Intel 386 EX, and the IBM PowerPC 403GB.  These chips could be called

    So, what's the difference between an embedded processor and a
    microcontroller?  I wouldn't touch that question with a ten foot
    logic probe.

    We might be safe by stating that an embedded processor controls
    something (for example controlling a device such as a microwave oven,
    car braking system, or a cruise missile).  Is this always true?
    Maybe.  Maybe not.  You know, it just doesn't end.

    The main thing is not to get to hung up on precise definitions.
    Black and white?  Hell no, we've got grey scale, dithering,
    diffusion, you name it!  Same thing goes here with embedded
    controllers, just go with the flow.  It all depends on your point of

    Alright, if you really must insist, we'll take a stab at defining
    what an embedded controller is - realize however that there will be
    many exceptions.  Embedded controllers adhere to a philosophy similar
    to that of microcontrollers, high integration.  By including [many]
    features necessary for the task at hand, an embedded controller
    (processor) can be a powerful yet cost effective solution.  However,
    where a microcontroller [almost by definition] is a computer on a
    chip, an embedded controller might need external components before it
    is considered a "computer."  This is especially true regarding RAM.
    Since including large amounts of RAM (megabytes) on a processor is
    not really practical (due to cost and available silicon real estate)
    and because many embedded controllers are real powerhouses requiring
    large amounts of RAM, the RAM is often external to the processor.

2.3) Applications

    In addition to the above home monitoring system, embedded processors
    and microcontrollers are frequently found in: appliances (microwave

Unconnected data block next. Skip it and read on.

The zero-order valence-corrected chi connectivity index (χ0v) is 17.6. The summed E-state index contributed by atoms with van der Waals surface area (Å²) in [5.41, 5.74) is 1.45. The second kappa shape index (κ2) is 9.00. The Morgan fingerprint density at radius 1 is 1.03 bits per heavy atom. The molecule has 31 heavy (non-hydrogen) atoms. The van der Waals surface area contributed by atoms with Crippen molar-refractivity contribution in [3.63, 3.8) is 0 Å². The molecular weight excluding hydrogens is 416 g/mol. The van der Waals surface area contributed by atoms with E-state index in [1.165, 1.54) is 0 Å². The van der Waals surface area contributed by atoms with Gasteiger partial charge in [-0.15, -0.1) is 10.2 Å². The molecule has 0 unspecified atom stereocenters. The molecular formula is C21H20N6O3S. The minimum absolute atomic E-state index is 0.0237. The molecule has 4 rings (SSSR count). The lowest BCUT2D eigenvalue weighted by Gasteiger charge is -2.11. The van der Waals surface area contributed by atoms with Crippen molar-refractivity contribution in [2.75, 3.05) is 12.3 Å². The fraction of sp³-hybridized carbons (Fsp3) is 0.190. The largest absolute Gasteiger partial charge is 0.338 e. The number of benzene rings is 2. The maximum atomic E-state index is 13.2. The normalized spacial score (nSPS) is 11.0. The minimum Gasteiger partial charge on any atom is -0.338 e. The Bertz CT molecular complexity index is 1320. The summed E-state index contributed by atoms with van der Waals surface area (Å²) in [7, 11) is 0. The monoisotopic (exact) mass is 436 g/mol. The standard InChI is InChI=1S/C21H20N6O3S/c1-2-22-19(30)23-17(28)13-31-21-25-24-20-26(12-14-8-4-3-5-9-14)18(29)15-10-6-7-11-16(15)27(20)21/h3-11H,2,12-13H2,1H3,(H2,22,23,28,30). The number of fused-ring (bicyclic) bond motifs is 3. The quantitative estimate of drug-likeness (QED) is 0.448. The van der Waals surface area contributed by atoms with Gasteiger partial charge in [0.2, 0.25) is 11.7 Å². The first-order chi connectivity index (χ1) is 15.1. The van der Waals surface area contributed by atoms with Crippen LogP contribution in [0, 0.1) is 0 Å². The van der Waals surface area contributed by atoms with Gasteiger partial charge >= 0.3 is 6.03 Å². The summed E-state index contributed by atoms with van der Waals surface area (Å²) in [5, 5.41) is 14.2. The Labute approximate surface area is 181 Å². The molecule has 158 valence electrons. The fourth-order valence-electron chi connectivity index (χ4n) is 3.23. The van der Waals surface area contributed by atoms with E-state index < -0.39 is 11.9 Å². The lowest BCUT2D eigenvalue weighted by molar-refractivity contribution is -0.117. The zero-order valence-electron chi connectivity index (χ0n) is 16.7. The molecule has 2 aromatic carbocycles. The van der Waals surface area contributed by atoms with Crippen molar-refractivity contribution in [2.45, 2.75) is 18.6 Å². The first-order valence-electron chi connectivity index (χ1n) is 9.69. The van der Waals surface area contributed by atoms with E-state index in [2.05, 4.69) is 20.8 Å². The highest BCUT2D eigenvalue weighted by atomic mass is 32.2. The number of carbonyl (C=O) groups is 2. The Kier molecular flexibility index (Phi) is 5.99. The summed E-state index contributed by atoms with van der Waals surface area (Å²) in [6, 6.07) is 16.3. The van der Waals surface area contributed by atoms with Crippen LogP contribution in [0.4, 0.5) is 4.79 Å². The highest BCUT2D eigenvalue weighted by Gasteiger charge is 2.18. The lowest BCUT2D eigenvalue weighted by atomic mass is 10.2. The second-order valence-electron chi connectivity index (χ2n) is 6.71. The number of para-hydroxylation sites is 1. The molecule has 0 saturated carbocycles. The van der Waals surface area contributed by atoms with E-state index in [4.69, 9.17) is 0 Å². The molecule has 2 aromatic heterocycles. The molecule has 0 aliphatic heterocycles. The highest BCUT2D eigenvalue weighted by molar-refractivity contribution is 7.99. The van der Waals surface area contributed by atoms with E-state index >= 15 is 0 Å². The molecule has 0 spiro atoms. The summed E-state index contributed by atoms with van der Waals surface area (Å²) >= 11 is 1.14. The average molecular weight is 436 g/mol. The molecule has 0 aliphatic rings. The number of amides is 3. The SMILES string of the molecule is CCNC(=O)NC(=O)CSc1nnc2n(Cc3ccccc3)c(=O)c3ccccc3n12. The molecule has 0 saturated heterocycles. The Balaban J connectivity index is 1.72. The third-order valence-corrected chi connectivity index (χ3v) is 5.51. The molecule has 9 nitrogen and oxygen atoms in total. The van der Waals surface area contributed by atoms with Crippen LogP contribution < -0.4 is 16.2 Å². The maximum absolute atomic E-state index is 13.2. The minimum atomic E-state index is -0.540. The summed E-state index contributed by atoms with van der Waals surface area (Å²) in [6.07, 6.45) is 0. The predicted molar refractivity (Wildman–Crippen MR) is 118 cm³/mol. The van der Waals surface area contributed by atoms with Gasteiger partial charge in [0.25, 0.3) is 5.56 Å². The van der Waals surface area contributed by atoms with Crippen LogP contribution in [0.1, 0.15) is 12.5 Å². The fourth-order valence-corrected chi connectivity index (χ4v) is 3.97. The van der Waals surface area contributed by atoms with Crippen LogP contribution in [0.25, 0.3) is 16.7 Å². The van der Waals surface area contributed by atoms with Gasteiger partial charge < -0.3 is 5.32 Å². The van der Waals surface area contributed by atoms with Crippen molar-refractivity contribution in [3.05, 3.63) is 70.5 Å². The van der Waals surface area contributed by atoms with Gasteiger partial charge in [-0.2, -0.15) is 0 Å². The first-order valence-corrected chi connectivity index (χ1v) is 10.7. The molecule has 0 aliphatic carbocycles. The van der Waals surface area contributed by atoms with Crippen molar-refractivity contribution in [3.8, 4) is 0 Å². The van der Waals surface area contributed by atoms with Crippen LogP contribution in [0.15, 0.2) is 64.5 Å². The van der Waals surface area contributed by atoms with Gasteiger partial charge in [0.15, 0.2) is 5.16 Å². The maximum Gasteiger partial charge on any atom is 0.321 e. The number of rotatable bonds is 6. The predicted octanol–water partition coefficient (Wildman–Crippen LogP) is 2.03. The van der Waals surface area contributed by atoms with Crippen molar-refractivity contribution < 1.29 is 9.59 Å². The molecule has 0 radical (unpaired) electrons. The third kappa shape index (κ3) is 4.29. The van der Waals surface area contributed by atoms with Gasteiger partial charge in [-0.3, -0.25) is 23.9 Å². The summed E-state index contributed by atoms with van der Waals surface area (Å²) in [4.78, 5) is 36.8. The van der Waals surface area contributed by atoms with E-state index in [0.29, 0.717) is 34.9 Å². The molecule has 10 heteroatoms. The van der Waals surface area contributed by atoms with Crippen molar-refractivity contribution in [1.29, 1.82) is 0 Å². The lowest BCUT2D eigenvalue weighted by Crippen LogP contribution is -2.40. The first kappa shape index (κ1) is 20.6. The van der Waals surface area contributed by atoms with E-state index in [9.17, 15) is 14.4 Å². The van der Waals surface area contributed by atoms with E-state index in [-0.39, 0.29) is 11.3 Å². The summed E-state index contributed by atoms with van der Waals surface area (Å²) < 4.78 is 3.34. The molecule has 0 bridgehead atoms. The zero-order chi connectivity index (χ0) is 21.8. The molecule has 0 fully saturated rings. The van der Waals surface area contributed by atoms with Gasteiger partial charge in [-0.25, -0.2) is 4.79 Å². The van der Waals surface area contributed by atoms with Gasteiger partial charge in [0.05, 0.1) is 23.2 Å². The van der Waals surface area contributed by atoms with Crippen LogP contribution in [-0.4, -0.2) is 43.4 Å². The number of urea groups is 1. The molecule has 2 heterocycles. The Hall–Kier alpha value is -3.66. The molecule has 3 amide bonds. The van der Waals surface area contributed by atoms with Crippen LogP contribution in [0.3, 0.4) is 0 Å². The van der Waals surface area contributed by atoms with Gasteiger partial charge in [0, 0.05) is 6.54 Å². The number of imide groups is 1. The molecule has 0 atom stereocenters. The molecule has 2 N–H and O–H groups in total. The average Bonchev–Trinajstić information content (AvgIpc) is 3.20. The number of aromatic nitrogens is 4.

oven, refrigerators, television and VCRs, stereos), computers and
    computer equipment (laser printers, modems, disk drives), automobiles
    (engine control, diagnostics, climate control), environmental control
    (greenhouse, factory, home), instrumentation, aerospace, and
    thousands of other uses.  In many items, more than one processor can
    be found.

    Microcontrollers are typically used where processing power isn't so
    important.  Although some of you out there might find a microwave
    oven controlled by a Unix system an attractive idea, controlling a
    microwave oven is easily accomplished with the smallest of
    microcontrollers.  On the other hand, if you're putting together a
    cruise missile to solve the problem of your neighbor's dog barking at
    3 in the morning, you'll probably need to use processors with a bit
    more computing power.

    Embedded processors and microcontrollers are used extensively in
    robotics.  In this application, many specific tasks might be
    distributed among a large number of controllers in one system.
    Communications between each controller and a central, possibly more
    powerful controller (or micro/mini/mainframe) would enable
    information to be processed by the central computer, or to be passed
    around to other controllers in the system.

    A special application that microcontrollers are well suited for is
    data logging.  Stick one of these chips out in the middle of a corn
    field or up in a ballon, and monitor and record environmental
    parameters (temperature, humidity, rain, etc).  Small size, low power
    consumption, and flexibility make these devices ideal for unattended
    data monitoring and recording.

2.4) Flavors

    Embedded processors come in many flavors and varieties.  Depending on
    the power and features that are needed, you might choose a 4, 8, 16,
    or 32 bit microcontroller.  Standard microprocessors (such as the
    Motorola 68000 or National 32032) are frequently used as powerful
    embedded controllers.  In addition, specialized processors are
    available which include features specific for communications,
    keyboard handling, signal processing, video processing, and other